Hellcats came into existence in three ways, with the most common way being for them to reproduce like normal animals. The rank of hellcat could also serve as a form of punishment for a baatezu, although it could also work as an uncommon reward for petitioners that perpetrated acts of great evil in front of a lesser or greater baatezu. For various reasons, those in the form of a hellcat often stayed that way for a long amount of time, regardless of if it was a reward or punishment. Baatezu transformed into hellcats remained in their forms for a long period of time, and even longer if they do poorly as a way to force them to learn how to use their form. Petitioners that continued to perform well were also kept in hellcat form, a position considered vastly more favorable than demotion to lemure or nupperibos status.[2]


Hellcats were carnivores that completely devoured their prey, although not before terrorizing them so as to flavor their flesh with fear. They demanded live human or demihuman victims once per week, requiring no other form of sustenance.[2]


Bezkiras could be found on any layer of the Nine Hells aside from Nessus, since Asmodeus didn't employ them and rarely tolerated the presence of his servants' servants in his domain.[5] Within the howling snowstorms and darkened skies of Cania, hellcats were incapable of relying on their usual method of invisibility. Hellcats within the layer were forced to use the environmental hazards to their advantage, concealing themselves within its blinding blizzards and moving unheard thanks to its deafening winds. Within the frozen wasteland they could still use their impeccable sense of smell to track down their quarry.[6]

Beyond the Nine Hells, hellcats could be found in the Domains of Dread.[7]


The sole purpose of the hellcats was to serve Hell's rulers by enacting the wills of lesser devils, commonly by acting as associates and familiars.[4][5] Their exact position in Hell's hierarchy was not fully understood, although they seemed to be a more specialized and better regarded than other infernal familiars.[2][4] They were seen as capable spies and inconsequential errand-runners, but were nonetheless untrusted unless given protective duties, in which case they performed zealously to earn their master's favor.[5]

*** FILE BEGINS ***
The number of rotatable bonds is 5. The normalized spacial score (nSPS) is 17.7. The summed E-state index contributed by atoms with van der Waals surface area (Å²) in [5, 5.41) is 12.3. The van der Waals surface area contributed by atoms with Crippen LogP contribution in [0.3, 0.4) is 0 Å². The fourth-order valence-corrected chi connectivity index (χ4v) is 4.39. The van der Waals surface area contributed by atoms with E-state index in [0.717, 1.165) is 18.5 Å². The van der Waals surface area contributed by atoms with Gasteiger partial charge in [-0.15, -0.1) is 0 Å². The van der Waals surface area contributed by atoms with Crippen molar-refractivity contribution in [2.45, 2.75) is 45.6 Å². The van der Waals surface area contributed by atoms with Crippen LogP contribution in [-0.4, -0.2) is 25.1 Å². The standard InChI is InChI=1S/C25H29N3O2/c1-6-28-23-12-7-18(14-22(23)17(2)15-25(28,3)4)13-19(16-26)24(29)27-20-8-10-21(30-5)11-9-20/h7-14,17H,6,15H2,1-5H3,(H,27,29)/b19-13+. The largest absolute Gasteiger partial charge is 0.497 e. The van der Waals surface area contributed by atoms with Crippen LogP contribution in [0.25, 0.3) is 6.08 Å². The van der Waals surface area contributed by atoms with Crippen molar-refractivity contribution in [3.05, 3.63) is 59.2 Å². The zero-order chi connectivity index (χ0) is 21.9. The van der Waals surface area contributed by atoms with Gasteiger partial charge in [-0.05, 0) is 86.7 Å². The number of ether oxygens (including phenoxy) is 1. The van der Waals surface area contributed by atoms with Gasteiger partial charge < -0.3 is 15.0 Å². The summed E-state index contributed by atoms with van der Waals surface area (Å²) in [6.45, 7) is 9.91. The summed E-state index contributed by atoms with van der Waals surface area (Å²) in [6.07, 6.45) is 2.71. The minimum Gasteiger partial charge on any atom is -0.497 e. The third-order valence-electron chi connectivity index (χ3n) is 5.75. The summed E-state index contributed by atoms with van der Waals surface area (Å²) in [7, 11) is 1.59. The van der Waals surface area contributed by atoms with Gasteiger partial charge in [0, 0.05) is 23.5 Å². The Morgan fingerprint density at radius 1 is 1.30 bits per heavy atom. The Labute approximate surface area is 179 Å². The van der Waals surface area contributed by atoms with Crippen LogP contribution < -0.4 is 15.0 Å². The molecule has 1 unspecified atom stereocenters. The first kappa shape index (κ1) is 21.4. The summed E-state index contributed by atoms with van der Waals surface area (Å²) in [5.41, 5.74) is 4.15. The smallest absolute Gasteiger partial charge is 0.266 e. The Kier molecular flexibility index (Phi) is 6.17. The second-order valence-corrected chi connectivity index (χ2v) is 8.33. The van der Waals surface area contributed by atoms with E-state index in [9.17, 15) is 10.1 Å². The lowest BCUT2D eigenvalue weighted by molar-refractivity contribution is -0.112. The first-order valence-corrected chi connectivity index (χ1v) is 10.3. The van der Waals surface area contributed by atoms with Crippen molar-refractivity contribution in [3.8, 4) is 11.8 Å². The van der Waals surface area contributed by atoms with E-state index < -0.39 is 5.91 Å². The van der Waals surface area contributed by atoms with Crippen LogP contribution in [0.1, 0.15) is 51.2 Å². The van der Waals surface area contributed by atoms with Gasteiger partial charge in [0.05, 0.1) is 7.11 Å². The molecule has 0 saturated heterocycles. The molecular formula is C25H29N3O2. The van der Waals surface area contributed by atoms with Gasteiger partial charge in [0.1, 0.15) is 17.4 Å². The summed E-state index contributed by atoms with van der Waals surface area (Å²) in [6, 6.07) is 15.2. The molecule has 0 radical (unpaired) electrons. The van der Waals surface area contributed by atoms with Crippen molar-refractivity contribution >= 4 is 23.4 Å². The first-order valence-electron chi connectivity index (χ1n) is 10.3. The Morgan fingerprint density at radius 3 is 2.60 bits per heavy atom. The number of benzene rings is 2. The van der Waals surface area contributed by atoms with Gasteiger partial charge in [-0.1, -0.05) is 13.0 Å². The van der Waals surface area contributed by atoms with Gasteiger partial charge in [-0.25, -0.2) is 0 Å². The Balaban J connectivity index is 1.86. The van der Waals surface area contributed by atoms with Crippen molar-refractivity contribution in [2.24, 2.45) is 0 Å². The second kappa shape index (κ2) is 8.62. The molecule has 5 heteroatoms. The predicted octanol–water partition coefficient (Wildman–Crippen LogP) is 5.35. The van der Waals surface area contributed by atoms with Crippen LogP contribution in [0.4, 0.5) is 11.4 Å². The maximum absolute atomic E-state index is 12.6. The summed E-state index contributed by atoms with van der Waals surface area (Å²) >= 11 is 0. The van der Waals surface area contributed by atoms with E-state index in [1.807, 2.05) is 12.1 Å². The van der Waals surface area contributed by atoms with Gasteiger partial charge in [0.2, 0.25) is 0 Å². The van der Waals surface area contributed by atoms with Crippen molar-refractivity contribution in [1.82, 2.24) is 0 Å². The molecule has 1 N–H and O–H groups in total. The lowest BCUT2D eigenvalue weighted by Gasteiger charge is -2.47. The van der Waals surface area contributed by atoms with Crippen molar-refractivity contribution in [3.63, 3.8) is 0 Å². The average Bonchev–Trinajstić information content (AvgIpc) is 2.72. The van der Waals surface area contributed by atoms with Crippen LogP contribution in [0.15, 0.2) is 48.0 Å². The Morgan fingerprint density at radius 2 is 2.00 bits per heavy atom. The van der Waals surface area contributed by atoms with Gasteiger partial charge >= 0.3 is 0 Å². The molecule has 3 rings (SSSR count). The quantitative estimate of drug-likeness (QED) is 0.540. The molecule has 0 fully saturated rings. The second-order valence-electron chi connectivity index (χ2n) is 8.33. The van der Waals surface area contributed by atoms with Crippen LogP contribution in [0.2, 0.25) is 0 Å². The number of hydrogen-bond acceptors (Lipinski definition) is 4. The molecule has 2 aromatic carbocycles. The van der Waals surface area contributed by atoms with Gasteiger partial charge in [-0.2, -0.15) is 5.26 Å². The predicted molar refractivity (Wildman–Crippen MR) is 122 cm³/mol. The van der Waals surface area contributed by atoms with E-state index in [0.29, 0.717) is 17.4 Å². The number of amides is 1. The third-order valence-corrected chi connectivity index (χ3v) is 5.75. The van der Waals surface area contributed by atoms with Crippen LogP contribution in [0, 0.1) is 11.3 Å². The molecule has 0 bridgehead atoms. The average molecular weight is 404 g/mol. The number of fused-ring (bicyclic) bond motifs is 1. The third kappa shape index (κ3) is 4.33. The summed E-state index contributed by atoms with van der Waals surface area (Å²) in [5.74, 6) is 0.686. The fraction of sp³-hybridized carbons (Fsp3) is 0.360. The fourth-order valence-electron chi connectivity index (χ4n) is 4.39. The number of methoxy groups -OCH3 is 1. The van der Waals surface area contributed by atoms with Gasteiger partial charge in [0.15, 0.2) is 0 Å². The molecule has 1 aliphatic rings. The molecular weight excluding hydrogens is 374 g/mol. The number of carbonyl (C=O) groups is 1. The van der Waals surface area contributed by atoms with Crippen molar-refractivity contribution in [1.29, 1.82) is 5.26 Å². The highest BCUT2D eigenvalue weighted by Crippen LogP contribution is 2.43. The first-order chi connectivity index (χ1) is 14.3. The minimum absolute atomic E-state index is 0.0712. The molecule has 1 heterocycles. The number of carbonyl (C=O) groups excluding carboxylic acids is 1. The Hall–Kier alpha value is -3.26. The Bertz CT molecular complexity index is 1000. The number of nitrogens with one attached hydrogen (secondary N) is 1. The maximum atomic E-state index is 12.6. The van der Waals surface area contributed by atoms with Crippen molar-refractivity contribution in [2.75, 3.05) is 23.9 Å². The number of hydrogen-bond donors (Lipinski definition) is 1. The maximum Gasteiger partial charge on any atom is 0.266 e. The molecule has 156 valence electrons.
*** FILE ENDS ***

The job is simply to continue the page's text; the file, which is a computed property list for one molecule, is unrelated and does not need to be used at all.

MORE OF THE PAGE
Specially trained hellcats would use their keen sense of smell to pursue the enemies of Hell where other fiendish forces were loathe to venture.[8] Whether sent by their baatezu master or called by a foolish mortal, bezkiras were occasionally let loose from their native Baatorian layer to stalk the Prime Material plane.[2][4] From there, they pursued the interests of Hell by serving powerful beings of lawful evil and converting others to the same alignment, a service that granted them unique rewards and duties upon their return.[4]


Hellcats were particularly favored and summoned by Disciples of Asmodeus,[9] and those of the Halls of the Beast-Tamers, in Myth Drannor.[10]


See Also[]


Video games


  1. 1.00 1.01 1.02 1.03 1.04 1.05 1.06 1.07 1.08 1.09 1.10 1.11 Skip Williams, Jonathan Tweet, Monte Cook (July 2003). Monster Manual v.3.5. (Wizards of the Coast), pp. 54–55. ISBN 0-7869-2893-X.
  2. 2.00 2.01 2.02 2.03 2.04 2.05 2.06 2.07 2.08 2.09 2.10 2.11 2.12 2.13 2.14 Colin McComb, Dori Hein (February 1995). “Monstrous Supplement”. In Dori Hein ed. Planes of Law (TSR, Inc), pp. 12–13. ISBN 0786900938.
  3. Don Turnbull (1981). Fiend Folio. (TSR Hobbies), p. 50. ISBN 0-9356-9621-0.
  4. 4.00 4.01 4.02 4.03 4.04 4.05 4.06 4.07 4.08 4.09 4.10 4.11 4.12 Tim Beach, Donald J. Bingle, Al Boyce, Vince Garcia, Kris Hardinger, Steve Hardinger, Rob Nicholls, Wes Nicholson, Norm Ritchie, Greg Swedberg, and John Terra (1992). Monstrous Compendium Fiend Folio Appendix (MC14). (TSR, Inc), p. 33. ISBN 1-56076-428-7.
  5. 5.0 5.1 5.2 5.3 Ed Greenwood (July 1983). “The Nine Hells, Part I”. In Kim Mohan ed. Dragon #75 (TSR, Inc.), p. 21.
  6. Robin D. Laws, Robert J. Schwalb (December 2006). Fiendish Codex II: Tyrants of the Nine Hells. Edited by Chris Thomasson, Gary Sarli, Penny Williams. (Wizards of the Coast), p. 72. ISBN 978-0-7869-3940-4.
  7. Kirk Botulla, Shane Hensley, Nicky Rea, Teeuwynn Woodruff (1994). Ravenloft Monstrous Compendium Appendix III: Creatures of Darkness. Edited by William W. Connors. (TSR, Inc.), p. 8. ISBN 1-56076-914-9.
  8. Robin D. Laws, Robert J. Schwalb (December 2006). Fiendish Codex II: Tyrants of the Nine Hells. Edited by Chris Thomasson, Gary Sarli, Penny Williams. (Wizards of the Coast), p. 22. ISBN 978-0-7869-3940-4.
  9. Monte Cook (Oct 2002). Book of Vile Darkness. (Wizards of the Coast), p. 58. ISBN 0-7869-0672-3.
  10. Jeff Grubb, Ed Greenwood and Karen S. Martin (1987). Forgotten Realms Campaign Set (DM's Sourcebook of the Realms). (TSR, Inc), p. 51. ISBN 0-8803-8472-7.



Least: LemureNupperiboSpinagon
Lesser: Abishai (BlackBlueGreenRedWhite)BarbazuErinyesExcruciarchGhargatulaHamatula (Stony devil)KocrachonMerregonOsyluthWar devilXerfilstyx
Greater: AmnizuCornugonGelugonLogokronNarzugonOrthonPaeliryonPit fiend
Baatezu of unknown rank: AdvespaDogaiGulthirJerul

Miscellaneous Devils
AratonBurning devilFimbrul devilHellcatHellwaspImp (BloodbagEuphoricFilth)KalabonKytonSeared devilStitched devilSuccubusTar devil